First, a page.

It is also worth noting that history shows inflation hurts the developing world far harder than the developed, as it is those poorer nations that consume a higher proportion of their food, such as cereals, oils, dairy, and animal protein, in its raw commodity form as opposed to further processed food products, thus bear the full brunt of those price increases. History also tells us that in such situations it is not just an economic or social issue, but also a political one that can lead to wider volatility within specific regions.
2022 is a big year for New Zealand farmers with an outcome around the He Waka Eke Noa initiative expected. This will shape the dialogue around on-farm emissions and the wider conversation around sustainability as we head into 2023.
For ANZCO Foods, 2022 will also be another important year for our plans around executing a sustainability strategy that ensures we are working proactively to reduce our carbon footprint on the world and also preparing our operating model to be able to manage the impact of a changing climate and environment on our business. I am sure you will see some great initiatives being reported as the year unfolds.
Sustainability is extremely important to consumers globally, however, when those same consumers start to feel pain directly in their wallets due to higher food prices and increasing utility bills, it often leads to a revisiting of short-term priorities, with the purported willingness to pay premiums for claim-based beef or lamb fading, particularly when our products are already fast becoming luxury items even without such additional benefits and premiums. ANZCO Foods will however continue to develop strategies to ensure we are effectively connecting with customers and consumers around these topics, as we do believe they offer considerable upside for the New Zealand industry longer term.
I have kept this one to last, as I think we are all pretty tired of reading about it. Nonetheless, it cannot be ignored in terms of its impact on our business and yours, as well as its ongoing influence in the global marketplace upon which we are so reliant.
In short, ANZCO Foods and the country will be entering a period of massive uncertainty during the next two to three months. That has the very real potential to impact our already thread-bare labour force, our ability to process animals in line with your expectations and needs, and our capability to get product on trucks and ships to our markets and customers. Keep talking to your ANZCO Foods livestock representative to make sure you are up-to-date with how things are developing in this regard.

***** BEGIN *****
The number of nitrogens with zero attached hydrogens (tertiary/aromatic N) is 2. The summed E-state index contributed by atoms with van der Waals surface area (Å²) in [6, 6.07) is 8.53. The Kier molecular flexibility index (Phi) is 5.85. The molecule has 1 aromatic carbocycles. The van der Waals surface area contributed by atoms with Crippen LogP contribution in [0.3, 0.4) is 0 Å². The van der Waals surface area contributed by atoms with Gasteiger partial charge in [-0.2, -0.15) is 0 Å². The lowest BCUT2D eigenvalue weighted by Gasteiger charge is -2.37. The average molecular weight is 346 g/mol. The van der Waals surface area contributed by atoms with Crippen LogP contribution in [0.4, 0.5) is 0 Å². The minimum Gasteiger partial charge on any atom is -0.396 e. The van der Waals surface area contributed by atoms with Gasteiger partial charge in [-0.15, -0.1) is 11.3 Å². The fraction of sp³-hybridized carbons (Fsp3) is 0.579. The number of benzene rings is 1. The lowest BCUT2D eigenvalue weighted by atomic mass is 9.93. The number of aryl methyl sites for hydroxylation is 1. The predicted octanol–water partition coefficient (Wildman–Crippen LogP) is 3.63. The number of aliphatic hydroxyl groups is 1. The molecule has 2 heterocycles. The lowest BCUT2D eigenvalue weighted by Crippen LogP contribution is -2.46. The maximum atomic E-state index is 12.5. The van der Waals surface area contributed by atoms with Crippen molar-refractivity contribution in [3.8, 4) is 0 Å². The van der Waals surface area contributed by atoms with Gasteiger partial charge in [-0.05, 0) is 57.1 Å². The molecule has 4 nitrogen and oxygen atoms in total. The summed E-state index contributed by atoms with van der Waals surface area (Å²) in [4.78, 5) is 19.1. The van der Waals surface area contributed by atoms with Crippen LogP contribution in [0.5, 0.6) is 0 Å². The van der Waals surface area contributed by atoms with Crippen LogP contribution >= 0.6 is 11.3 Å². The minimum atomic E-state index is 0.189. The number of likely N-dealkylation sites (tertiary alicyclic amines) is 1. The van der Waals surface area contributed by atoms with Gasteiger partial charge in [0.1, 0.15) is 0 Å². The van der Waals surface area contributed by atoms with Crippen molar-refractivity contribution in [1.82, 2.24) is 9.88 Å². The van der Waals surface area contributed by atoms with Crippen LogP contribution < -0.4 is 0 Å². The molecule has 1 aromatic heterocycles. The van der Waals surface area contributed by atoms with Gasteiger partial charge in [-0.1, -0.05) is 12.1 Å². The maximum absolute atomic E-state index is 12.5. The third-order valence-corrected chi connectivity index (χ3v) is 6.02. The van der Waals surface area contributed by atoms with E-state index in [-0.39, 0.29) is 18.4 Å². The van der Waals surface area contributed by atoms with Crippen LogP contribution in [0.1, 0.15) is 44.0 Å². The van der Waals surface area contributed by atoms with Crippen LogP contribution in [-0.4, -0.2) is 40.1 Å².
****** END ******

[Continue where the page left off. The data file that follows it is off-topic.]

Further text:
Globally, while Omicron appears to have peaked across many parts of Europe, the UK, and the US, we are seeing Japan now facing the same issues and we have China out there as a major unknown in terms of what this variant may do and how the government may react if it does exponentially spread. Foodservice, as we have seen in the past, becomes the main victim of the virus from a business perspective. Right now in Japan, restaurants around the country are being forced to close early and people are proactively staying at home and avoiding public venues. We are going to see that same situation play out in New Zealand in the short term as case numbers grow.
So some headwinds ahead, but challenges often bring with them opportunities, and the team at ANZCO Foods remains passionate and positive about the inherent value of your product and the benefit it offers consumers around the world. We should also reflect on the first month of 2022 that is now in the books. January saw very strong prices in most of our export markets, supported by a favourable exchange rate, so we have definitely got out of the starting blocks in good shape. Now it is about ensuring we are as prepared as possible to weather any storms that may emerge on the horizon and keeping our business and yours moving forward.
General Manager Sales & Marketing